Review: Piglettes by Clementine Beauvais

Piglettes by Clementine Beauvais

Hands up if you love a good life affirming book? You know, the kind that makes you remember all the good things in life. If your hand is raised (you can put it down now) then Piglettes by Clementine Beauvais  should hurtle to the top of your TBR pile. Here’s why:

I’ll admit that when I first saw the premise of this book; three ugly girls take a bike trip I was a little sceptical. Please, I thought. Do not make this another one of those, girl takes glasses off and everyone realises she’s gorgeous and should be popular. It might be a pet peeve of mine, but as a glasses wearer that trope always feels old to me.

Luckily, Piglettes by Clementine Beauvais proved me wrong in all the best ways, with a wink and a knowing smile to that familiar trope. This  funny, effervescent, bittersweet and relevant book made me laugh and (almost) cry. It seems I’m not alone in my praise either, this book is gaining all sorts of praise and is the winner of France’s biggest prize for Young Adult fiction.  There’s even whispers about it being nominated for the Carnegie prize.

‘Awarded the Gold, Silver and Bronze trotters after a vote by their classmates on Facebook, Mireille, Astrid and Hakima are officially the three ugliest girls in their school, but does that mean they’re going to sit around crying about it?

Well… yes, a bit, but not for long! Climbing aboard their bikes, the trio set off on a summer road trip to Paris, their goal: a garden party with the French president. As news of their trip spreads they become stars of social media and television. With the eyes of the nation upon them the girls find fame, friendship and happiness, and still have time to consume an enormous amount of food along the way.’

Piglettes by Clementine Beauvais

What is it about?

Originally published in French, and re-published in English by Pushkin Press, this book feels different to many others in a similar genre. It might seem strange, but it felt unmistakably French to me. This is one of the things I love about reading literature in translation. It’s not just a good book, it’s an insight into a different culture. And a reminder that despite our differences many of the same themes unite us all.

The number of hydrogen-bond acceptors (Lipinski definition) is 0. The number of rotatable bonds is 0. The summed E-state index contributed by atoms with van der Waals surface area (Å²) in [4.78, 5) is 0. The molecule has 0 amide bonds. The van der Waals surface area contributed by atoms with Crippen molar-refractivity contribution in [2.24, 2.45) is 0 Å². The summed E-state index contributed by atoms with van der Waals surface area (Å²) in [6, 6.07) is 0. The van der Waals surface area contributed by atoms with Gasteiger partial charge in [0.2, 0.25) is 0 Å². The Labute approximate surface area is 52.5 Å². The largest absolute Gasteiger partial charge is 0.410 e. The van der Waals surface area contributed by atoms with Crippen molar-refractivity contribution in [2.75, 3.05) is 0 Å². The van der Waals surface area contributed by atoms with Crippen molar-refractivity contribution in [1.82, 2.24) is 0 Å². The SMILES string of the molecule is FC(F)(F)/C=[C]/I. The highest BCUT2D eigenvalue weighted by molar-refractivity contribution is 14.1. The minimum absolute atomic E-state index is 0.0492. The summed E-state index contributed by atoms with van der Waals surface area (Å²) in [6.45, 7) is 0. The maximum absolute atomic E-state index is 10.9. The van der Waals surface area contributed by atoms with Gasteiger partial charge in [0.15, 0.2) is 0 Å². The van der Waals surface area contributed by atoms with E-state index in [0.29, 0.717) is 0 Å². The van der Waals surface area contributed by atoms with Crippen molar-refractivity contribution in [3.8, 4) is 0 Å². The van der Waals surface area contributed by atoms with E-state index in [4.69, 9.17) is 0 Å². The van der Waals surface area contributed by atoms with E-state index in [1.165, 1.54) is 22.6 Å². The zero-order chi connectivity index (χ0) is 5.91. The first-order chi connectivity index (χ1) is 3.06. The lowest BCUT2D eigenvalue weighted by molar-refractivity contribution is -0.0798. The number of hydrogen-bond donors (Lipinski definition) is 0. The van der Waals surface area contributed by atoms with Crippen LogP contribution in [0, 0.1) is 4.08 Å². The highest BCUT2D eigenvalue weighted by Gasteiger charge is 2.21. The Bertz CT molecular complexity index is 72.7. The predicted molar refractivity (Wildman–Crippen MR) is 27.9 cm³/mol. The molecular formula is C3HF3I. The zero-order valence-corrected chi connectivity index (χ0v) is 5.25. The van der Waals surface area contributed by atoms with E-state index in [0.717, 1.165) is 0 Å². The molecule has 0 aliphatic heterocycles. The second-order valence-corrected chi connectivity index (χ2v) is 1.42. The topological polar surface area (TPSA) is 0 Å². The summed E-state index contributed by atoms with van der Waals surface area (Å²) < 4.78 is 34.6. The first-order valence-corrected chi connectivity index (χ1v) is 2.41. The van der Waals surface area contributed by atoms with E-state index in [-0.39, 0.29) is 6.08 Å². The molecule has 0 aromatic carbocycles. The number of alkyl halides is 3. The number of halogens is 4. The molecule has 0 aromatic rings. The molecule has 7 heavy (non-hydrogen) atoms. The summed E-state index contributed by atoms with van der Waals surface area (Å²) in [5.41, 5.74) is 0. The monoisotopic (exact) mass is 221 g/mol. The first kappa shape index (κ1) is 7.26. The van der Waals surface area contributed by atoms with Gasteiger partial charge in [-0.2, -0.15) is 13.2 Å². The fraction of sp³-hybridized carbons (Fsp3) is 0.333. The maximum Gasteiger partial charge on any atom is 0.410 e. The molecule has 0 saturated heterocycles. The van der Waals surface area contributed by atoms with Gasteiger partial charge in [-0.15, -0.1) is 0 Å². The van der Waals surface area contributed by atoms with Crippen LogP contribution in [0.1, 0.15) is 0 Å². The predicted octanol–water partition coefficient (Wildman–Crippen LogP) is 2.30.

In Piglettes, Clementine Beauvais tackles cyber bullying with a secondary message about the pressures of beauty facing young girls. This could be a recipe for disaster, but Clementine Beauvais deftly avoids over-sentimentality here. The book reminded me of how it felt to be a teenager in a small place.  It’s a fresh, insightful reminded of what it feels like to be a teenager. All of us want to be liked on some level. 

What I appreciated was how this book showed that; even the ‘bad-guy’ was motivated by this basic desire. Finding your place and staying true to yourself can sometimes feel like conflicting goals. One invites us to stay with the crowd the other impels us to strive towards individuality. This book explores that and how sometimes, it is negative actions that drive us towards positive changes. Despite being bracketed into a slightly confining ‘coming of age’ story, I really feel that there’s something in the book for everybody. Plus, it’s genuinely funny.

Piglettes by Clementine Beauvais

Why you should read Piglettes by Clementine Beauvais

From the start I loved Mireille. She is the driving force of the book and her self-deprecating, often acerbic, wit was at once funny and bittersweet. Her strong character and sarcasm are her best assets, and from one cheese lover to another, I appreciated her lavish dedication to the finer foods in life! Was she occasionally annoying? Yes! Was she misguided sometimes? Certainly! Still, it was the combination of bravado, creeping sadness and also confidence that mixed together to create a fascinating character.

I loved how Clementine Beauvais managed to get all of this across in the character of Mireille. She so desperately wants to appear un-bothered by the pig pageant. There was a touching air of vulnerability to her that made up for her otherwise slightly hostile exterior. In short, she was a character who I wanted to get to know. Her motivations weren’t always transparent, even to herself, but ultimately I felt that I’d like to be her friend.

How can a book that tackles, racism, feminism, sexism and disability discrimination manage to be so up-lifting? It shouldn’t be possible and yet Piglettes by Clementine Beauvais manages it with panache. I loved this book, and I am sure you will too.

What do you think? Will Piglettes by Clementine Beauvais make it onto your reading list?